Tuesday, March 19, 2013

Are You Done Being Widowed Yet?

I am filling in for Amanda today who is swamped with school work. She will be back next week!


It has been seven years, six months, and 19 days since the word WIDOW first applied to me.

In the first moments after Phil's accident, I hoped that he would survive the impact of that car colliding with his body.

In the first few hours after I knew his accident was fatal, I hoped I was living a terrible dream from which I could eventually wake up.

The next several painful hours I just hoped I could live through having to repeat the words...Phil died, Phil died, Phil died, Phil died. Every time I had to say the words I held back the vomit that wanted to come out with them. Every time someone screamed back into the phone at me, because they could not believe the words I was saying, I felt slapped by what was now our shared reality.

I didn't really think about the fact that I was a widow until the morning after Phil died. I woke up to his alarm sounding at four thirty in the morning. For a minute I expected to hear his arm reach across and turn off the alarm clock, then the memories of the day before flooded my mind. I laid there in bed, eyes closed, hoping that I would reach over and find Phil in bed right beside me. Keeping my eyes squeezed shut, I slid my hand across to his side of the bed. My searching fingers were met by the cold sheet where his warm body should have been...demonstrating that this was not a dream, just a new and awful reality. As tears slid down my cheeks I  realized for the first time that I was a widow. The image that popped into my head at that moment didn't resemble me at all. It was like staring into a mirror and seeing a reflection that you've never seen before, then touching your face as the reflection does the same. Suddenly you know that you are looking at an altered version of yourself that you've never met, and don't particularly want to get to know, yet understanding that you have no choice.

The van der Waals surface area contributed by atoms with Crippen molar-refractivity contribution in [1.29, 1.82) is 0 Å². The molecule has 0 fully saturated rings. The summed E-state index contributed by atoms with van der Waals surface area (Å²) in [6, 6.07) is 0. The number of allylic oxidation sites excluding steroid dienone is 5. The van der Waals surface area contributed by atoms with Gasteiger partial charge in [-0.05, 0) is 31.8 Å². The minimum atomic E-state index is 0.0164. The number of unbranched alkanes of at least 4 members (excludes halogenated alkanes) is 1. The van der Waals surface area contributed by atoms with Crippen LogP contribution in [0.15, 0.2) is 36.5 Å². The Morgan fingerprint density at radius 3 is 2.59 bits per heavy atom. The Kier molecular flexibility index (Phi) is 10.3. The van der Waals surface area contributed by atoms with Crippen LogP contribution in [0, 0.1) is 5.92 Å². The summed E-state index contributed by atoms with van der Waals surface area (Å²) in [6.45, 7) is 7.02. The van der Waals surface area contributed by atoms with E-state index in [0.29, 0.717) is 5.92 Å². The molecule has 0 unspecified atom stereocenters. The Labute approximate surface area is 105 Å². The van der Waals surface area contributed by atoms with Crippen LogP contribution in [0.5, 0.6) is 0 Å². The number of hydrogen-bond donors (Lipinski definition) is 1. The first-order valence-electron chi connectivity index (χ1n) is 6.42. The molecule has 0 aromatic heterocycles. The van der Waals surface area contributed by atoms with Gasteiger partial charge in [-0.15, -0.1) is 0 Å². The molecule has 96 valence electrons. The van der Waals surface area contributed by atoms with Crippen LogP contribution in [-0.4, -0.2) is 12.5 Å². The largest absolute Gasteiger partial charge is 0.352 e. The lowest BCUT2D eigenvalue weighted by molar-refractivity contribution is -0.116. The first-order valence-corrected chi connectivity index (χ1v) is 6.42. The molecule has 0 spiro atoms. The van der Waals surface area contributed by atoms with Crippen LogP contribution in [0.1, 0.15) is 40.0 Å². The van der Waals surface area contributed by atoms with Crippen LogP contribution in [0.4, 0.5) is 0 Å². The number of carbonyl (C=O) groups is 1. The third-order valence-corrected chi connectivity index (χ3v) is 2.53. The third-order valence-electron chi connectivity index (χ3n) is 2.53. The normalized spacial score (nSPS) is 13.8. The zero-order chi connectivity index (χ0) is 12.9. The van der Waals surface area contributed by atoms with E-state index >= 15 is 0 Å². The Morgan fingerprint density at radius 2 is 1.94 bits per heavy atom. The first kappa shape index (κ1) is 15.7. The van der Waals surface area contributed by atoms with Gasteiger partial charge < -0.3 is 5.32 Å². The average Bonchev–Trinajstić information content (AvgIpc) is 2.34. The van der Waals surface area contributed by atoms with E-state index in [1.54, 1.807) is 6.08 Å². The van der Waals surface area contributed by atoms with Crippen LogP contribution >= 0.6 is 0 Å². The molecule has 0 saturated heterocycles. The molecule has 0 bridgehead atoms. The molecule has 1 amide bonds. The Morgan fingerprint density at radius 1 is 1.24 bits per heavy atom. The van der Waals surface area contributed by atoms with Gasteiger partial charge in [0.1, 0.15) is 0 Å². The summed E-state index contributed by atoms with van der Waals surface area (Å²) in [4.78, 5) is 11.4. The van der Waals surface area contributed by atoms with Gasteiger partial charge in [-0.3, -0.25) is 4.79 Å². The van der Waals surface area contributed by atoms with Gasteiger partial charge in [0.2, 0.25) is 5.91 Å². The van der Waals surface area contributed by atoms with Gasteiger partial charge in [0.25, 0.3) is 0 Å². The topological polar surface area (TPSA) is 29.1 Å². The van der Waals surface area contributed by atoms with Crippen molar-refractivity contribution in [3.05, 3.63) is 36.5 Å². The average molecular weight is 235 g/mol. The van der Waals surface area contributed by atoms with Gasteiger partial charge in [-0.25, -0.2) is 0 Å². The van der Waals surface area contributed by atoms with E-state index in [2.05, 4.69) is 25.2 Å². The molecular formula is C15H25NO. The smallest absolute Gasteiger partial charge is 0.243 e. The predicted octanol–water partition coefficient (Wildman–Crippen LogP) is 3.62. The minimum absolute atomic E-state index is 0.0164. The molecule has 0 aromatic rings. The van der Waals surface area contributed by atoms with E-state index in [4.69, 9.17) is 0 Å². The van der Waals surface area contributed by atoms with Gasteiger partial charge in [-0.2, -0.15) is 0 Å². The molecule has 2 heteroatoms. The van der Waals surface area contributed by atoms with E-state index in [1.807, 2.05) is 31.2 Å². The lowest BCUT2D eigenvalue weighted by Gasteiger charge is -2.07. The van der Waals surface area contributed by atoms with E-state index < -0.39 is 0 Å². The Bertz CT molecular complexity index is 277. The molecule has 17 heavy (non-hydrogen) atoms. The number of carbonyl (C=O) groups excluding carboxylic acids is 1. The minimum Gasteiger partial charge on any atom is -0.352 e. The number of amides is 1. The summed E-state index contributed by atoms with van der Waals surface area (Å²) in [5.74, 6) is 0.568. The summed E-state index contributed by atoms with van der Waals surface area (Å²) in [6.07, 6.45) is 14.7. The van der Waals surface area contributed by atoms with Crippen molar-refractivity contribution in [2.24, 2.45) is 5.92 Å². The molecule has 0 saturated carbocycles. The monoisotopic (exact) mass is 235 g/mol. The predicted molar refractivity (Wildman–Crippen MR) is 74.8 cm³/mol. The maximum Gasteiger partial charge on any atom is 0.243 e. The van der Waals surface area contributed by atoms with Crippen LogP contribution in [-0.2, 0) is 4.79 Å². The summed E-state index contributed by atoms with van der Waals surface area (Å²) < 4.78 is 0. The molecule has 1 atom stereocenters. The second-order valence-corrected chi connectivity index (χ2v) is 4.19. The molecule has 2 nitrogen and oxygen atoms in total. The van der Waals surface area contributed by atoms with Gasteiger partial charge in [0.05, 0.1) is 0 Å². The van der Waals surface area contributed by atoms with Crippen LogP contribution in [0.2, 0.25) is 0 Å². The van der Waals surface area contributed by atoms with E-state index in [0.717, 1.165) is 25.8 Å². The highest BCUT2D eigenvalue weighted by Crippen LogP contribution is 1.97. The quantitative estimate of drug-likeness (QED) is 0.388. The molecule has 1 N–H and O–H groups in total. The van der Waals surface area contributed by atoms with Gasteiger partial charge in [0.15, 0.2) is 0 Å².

Since that moment of dawning realization I have spent years and years and years getting to know this new version of me. The widowed version of me. The altered, never to return to the old me, version of me. At one point I hated the person I'd unwillingly become. I couldn't look her in the eye;she knew too much, hurt too much, needed too much. I felt sorry for her, and so did everyone else. That sorrow threatened to swallow me whole. I was so tempted to drown in the depth of the pain.

So, I didn't look at her. I ignored her, and kept trying to remember to breathe while I worked equally hard to forget how to love. Because the love hurt so damn much. I ached with need, I swam in self-pity, I spewed curse words or laid on the floor weeping...depending on the day. I was either repelled by or obsessed with yesterday, while doing my best to feel nothing in the present, not quite believing that tomorrow would actually come. The one thing I consistently did NOT do was try to get to know the widowed me. She revolted me, because I didn't want to be her. I didn't want to live her life.